The coronavirus pandemic has pretty much disrupted every facet of normalcy.
Take for instance families with kids in school. They are now tasked with keeping students on track while they learn from home.
But some parents want the school divisions to reopen full-time and have in-person classes.
They say that’ll give parents and their kids some much needed relief.
Joseph Nickerson created an online petition for the Williamsburg-James City County School Board to give an option of having in-person classes for students in grades K-12 starting Jan. 11.
“The devastating impact ‘virtual learning’ has had on some students and parents alike can no longer be ignored and it is time for the WJCC School Board to address these concerns,” according to the petition. “Many schools in Virginia and around the Country have remained open while following CDC guidelines and it is time for WJCC schools to follow suit.”
“Please use the holiday break to allow parents to transfer their children to the WJCC Virtual Academy if they do not feel safe returning their children to in-person learning for the remainder of the school year.”
Other points of the petition suggest WJCC Public Schools use the holiday break to “finalize CDC recommended safety measures” so students can return to school in-person and avoid closing the school down.
“Closing schools should not be an option,” according to the petition.
On Dec. 7, most WJCC students, with the exception of the 275 special education and English learners, went back to remote learning because of the rising number of coronavirus cases.
RELATED STORY: WJCC Schools go virtual because of COVID spread
As of Thursday afternoon, 317 people have signed the petition.
Nickerson was not immediately available for comment.
Eileen Cox, WJCC Schools’ spokeswoman, is aware of the petition –having seen it on Facebook ––but is not sure if the school board has seen the petition yet. She did however, note the school board is “always open” and “appreciates feedback” from the community.
“I do think it’s worth noting we want our students back full time as well but we want to make sure we are able to do that in a way that is safe,” Cox said. “So just to be clear: It’s not that we don’t want our students back but we just want to be able to do that in the safest way possible.”
While Cox understands people will have different opinions and the school division is not “always going to make everyone happy,” she wants families to understand they are trying to balance “real data,” current trends and what experts predict in the future, such as the holiday spike in cases.
“We would just like parents and the community to know what we are doing the best we can,” she added.
WJCC Schools is looking at “health metrics” such as the Virginia Department of Health’s website, specifically focusing on numbers in the Williamsburg and James City County as well as the other surrounding localities.
Cox said the division is looking at the Peninsula and Eastern region because teachers and staff members may live outside of the Historic Triangle, and students may play in private sports leagues, participate in dance classes or other activities where they interact with people from other localities.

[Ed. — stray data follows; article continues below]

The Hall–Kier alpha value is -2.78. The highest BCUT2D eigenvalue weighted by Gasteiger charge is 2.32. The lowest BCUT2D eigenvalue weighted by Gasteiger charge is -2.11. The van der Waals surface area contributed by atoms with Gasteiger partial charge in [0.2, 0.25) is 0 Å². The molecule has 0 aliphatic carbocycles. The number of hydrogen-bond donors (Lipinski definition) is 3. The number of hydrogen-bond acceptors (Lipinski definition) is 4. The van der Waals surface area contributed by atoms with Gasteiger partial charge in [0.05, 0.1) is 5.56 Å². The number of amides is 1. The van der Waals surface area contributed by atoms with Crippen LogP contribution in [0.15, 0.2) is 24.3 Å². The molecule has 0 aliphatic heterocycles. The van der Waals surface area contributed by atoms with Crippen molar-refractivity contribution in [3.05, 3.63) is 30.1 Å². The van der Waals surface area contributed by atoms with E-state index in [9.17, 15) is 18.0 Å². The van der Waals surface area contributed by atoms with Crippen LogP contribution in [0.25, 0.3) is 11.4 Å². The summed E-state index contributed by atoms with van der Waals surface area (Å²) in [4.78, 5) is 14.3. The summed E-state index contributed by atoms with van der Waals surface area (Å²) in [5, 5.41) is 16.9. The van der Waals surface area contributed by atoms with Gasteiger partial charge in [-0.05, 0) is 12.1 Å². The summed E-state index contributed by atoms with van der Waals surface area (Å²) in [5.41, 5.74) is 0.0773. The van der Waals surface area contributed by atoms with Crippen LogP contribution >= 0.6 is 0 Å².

“The Peninsula and Eastern region is at the highest risk for transmission level right now and we need to keep that in mind,” she added.
So what about the petition’s suggestion to have families uncomfortable with in-person learning enroll in the virtual learning academy?
That could be difficult.
“It’s just not a simple, we have 200 kids, parents want them to go back on site,” said Sean Walker, assistant superintendent for school leadership at elementary schools. “We can’t just turn that around within a couple of days.”
The issue is staffing and the overall impact on students’ education, which could mean losing their teacher, current class and changes in their schedule. In addition, some course might not be offered through the virtual learning academy, Cox added.
Walker said “just under 3,000 students” are currently enrolled in the virtual learning academy and families had until Nov. 30 to opt out of the program and join the school division’s current learning path.
While the division is still processing the changes, so far anywhere from 350-400 students are opting out of the program: “Just under 200″ elementary students and 175 middle and high school students, Walker added.
Students are expected to return to blended learning in grades PreK through fifth on Jan. 11 while students in grades six through 12 will continue learning remotely. WJCC still plans to have students learning remotely after the winter break holiday on Jan. 4-8.
“Our hope is to have more students coming in by grade level,” Cox said. “But we’re going to keep watching the data but we don’t want to bring anymore students in at once.
According to the WJCC’s COVID-19 Dashboard, which was last updated Tuesday, there have been 27 positive coronavirus cases among staff and five among students since July 1.
The latest numbers for the Peninsula Health District, including the Historic Triangle area are below, courtesy of the Virginia Department of Health’s COVID-19 Dashboard:
Editor’s Note: This story was reported before Gov. Ralph Northam announced the modified stay-at-home order, gathering restrictions and the updated mask mandate.
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